Blind Boys Of Alabama – Bumbershoot Festival (Seattle, WA)
It’s long been a tradition in soul bands to have an MC start the band up before the singer is escorted out. The singer appears only when the audience is already in a rapture, after a long introduction. With the Blind Boys of Alabama, the MC has a more practical purpose: He’s there to make sure singers Clarence Fountain and Jimmy Carter, both blind and in their late 70s, find their way onstage. While many MCs spend much of the concert exhorting the crowd, the Blind Boys MC had the opposite job: He had to calm his charges, repeatedly trying to get them to sit down. They, not the audience, provided the rapture.
Blame it on the Holy Ghost. A Blind Boys show is both a traditional gospel concert — every tune touches on Jesus — and a rock ‘n’ roll revival of a sort. Though this band has toured with Tom Petty, and even once appeared on “Beverly Hills 90210”, they don’t pander their message, which Fountain summed up simply: “I didn’t come to Seattle looking for Jesus; I brought him with me.”
Within that message, these near-octogenarians can rock. Backed by a stellar band, the remaining three original Blind Boys — Fountain, Carter, and drummer George Scott — managed to get a secular crowd on their feet screaming as if they were under an evangelist’s tent. By skillfully reframing traditional gospel spirituals into an R&B context, they were able to challenge the McCaw Hall audience into examining how closely gospel and soul music are rooted together.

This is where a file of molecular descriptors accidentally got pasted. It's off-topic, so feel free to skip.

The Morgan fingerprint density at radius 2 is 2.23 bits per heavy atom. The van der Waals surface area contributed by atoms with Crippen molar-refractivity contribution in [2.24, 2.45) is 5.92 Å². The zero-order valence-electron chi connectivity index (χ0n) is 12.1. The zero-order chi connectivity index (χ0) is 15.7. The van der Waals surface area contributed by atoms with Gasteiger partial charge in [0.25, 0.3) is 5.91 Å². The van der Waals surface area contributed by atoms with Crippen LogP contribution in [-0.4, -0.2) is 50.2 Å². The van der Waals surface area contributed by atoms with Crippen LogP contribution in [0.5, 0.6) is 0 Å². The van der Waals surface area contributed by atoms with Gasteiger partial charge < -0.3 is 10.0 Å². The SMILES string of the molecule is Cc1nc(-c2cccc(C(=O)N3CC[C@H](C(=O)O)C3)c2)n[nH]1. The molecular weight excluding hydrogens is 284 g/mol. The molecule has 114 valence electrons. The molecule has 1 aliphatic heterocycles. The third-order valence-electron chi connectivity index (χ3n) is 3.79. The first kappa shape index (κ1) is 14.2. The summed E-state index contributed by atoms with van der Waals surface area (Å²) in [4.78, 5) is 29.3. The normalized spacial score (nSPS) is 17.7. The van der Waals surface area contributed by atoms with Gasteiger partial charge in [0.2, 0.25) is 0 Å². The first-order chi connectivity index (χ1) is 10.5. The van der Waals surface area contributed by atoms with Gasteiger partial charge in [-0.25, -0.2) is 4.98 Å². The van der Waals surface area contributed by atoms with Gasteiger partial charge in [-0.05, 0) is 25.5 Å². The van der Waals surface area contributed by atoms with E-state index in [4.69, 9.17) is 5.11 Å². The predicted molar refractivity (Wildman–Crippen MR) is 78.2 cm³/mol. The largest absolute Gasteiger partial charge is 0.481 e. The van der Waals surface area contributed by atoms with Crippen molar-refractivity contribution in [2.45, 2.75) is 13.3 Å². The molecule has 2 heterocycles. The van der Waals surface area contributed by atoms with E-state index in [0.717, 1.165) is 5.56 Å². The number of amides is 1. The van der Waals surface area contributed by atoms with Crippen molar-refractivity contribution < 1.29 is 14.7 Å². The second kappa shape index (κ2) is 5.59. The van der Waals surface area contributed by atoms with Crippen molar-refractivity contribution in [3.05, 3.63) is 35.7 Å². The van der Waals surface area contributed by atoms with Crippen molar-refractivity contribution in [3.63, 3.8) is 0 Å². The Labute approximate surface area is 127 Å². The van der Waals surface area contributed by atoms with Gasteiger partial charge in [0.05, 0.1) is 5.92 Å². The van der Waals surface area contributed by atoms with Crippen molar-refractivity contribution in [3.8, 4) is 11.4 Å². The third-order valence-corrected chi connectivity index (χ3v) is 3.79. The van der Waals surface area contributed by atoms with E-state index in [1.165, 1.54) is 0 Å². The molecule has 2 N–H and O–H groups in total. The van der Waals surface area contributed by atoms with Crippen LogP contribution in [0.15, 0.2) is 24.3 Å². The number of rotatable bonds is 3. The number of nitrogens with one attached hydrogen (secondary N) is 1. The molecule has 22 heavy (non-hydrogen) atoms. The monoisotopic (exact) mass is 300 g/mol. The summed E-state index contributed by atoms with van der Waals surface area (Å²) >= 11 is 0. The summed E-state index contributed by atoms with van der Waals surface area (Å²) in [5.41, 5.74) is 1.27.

Nothing illustrated this more than the Blind Boys’ version of “Amazing Grace”. Rather than playing this chestnut the way it is heard in most churches or Joan Baez concerts, they have married the lyrics with the chords to “House Of The Rising Sun”. Combined with Fountain’s deep baritone and Carter’s softer falsetto, the effect was revelatory, bringing the crowd to their feet, and perhaps saving a few souls in the process.
Fountain spoke between every song, his stage patter as corny as it was sincere. “We’re going to sing some songs you might like, and some you might not like,” he said, though the latter wasn’t true. Before every song he declared, “This is a good song and I like to sing it.” In between his testimony to the Lord, he wasn’t against some old-fashioned salesmanship: “Go and get our CD because every time you get one, I can eat a hot dog.”
The Blind Boys have found their calling, or, as they would argue, the calling has found them. Their take on Curtis Mayfield’s “People Get Ready” was spine-tingling, and when Carter ended the show by going out into the audience — with the MC holding his hand, looking nervous that Carter might fall — fans rushed to touch him as if he were Bono. This ancient, blind man was able to dance and shake with a power that was testament to something otherworldly.